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When John McCain announced Sarah Palin as his running mate, I googled her and found her to be a very interesting mold of Republican, who took on her own party in Alaska and fought against the entrenched corruption in her state. She also had a pretty compelling personal story, in terms of her journey from hockey mom to public servant. My first reaction was therefore disappointment, because pulling Palin out of Alaska seems like eating your seed corn. Young, policy-driven leaders like Palin and Louisiana governor Bobby Kindal are GOP 2.0, the kind of Republican that the GOP needs to lead it out of the wilderness from which it is inevitably headed after this election cycle. It’s leaders like Palin and Jindal, in the mold of Schwarzenegger, who will be needed to recast the GOP as a party of solutions rather than ideology, along the lines advocated by Reihan Salam and Ross Douthat in their new book, Grand New Party.

As John McCain’s vice-presidential nominee, however, Palin is relegated to the status of hyper-partisan attack dog. In one prime-time televised speech she’s completely squandered whatever future she might have had as an appealing moderate Republican leader and is now diminished. If McCain loses, her political career is over. Having donned the mantle of hyper-partisan, social conservative warrior princess, she can’t easily reclaim the moderate mantle.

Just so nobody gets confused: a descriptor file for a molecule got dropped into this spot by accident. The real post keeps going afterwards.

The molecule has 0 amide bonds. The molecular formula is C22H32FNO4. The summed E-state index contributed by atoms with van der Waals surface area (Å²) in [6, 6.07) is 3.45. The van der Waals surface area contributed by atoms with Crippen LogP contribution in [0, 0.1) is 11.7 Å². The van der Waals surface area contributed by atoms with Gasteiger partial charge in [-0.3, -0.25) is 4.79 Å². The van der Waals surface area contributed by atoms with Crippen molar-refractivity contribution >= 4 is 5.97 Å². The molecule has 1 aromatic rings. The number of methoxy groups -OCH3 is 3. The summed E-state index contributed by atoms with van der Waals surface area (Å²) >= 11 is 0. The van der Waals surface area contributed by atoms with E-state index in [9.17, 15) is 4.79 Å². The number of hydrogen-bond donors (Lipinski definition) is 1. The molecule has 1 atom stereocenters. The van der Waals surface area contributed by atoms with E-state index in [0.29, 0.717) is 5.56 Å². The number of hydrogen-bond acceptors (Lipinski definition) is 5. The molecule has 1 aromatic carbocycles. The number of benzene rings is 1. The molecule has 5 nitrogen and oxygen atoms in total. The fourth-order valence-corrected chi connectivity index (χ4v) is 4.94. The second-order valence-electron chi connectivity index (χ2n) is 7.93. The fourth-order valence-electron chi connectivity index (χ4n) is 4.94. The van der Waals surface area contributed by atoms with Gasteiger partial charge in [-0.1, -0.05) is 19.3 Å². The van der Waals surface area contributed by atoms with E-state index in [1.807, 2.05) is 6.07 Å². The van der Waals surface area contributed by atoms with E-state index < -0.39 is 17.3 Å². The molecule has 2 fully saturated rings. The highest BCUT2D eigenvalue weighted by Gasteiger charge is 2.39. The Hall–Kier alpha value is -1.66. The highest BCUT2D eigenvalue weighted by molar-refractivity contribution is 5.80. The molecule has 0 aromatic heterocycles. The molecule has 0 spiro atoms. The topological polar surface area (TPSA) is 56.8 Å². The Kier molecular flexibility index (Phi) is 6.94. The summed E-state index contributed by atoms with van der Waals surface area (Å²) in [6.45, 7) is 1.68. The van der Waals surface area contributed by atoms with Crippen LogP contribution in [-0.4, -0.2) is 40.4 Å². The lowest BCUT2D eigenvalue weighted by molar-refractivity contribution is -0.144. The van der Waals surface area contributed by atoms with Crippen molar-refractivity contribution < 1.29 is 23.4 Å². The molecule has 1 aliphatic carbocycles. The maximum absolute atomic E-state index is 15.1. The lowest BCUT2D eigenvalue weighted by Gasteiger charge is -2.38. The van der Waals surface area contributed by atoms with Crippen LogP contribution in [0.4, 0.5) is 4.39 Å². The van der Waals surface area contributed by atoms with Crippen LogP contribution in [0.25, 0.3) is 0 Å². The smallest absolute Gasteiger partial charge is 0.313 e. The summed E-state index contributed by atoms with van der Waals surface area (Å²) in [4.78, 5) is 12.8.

So be it. Palin has set a new course. But watching McCain’s speech Thursday night, which is more McCain 2000 than McCain 2008, I am struck by just how different the political landscape would be right now had Palin delivered a speech aimed at wooing the independent voter rather than exciting the base.

Arguably, the social conservatives who fell so easily into line with Palin’s appointment that they gave her a standing ovation before she’d said a single word, would have fallen into line come election day. And with both McCain and Palin giving persuasive appeals to the middle rather than stemwinders, real inroads might have been made towards Obama’s voter coalition.
However, it’s clear why McCain chose the lower road strategy – because the independents are independent, whereas the base is more predictable. McCain’s team doesn’t want to put all their eggs in one basket, so they are trying to have their cake and eat it too. McCain alone could not excite the base, but by positioning Palin as a persecuted martyr (with the media playing the villain) and stoking a culture war, the social conservatives can be mobilized. Meanwhile, McCain will woo the middle by taking the rhetorical high road and pointedly mentioning key issues like alternate energy sources, global warming, and expressly non-ideological talk of finding solutions from “both sides of the aisle”.
If everything falls into place, they theoretically could pull it off – but the problem is that the independents are watching Palin, too. And they didn’t like what they saw:

“Who is Sarah Palin? I’m sorry but I still don’t know anymore about this young lady tonight than I did last night … The way it looks to me, she’s the Republican vice presidential nominee for one reason: because Hillary wasn’t selected.” — Mike Kosh, 38, West Bloomfield independent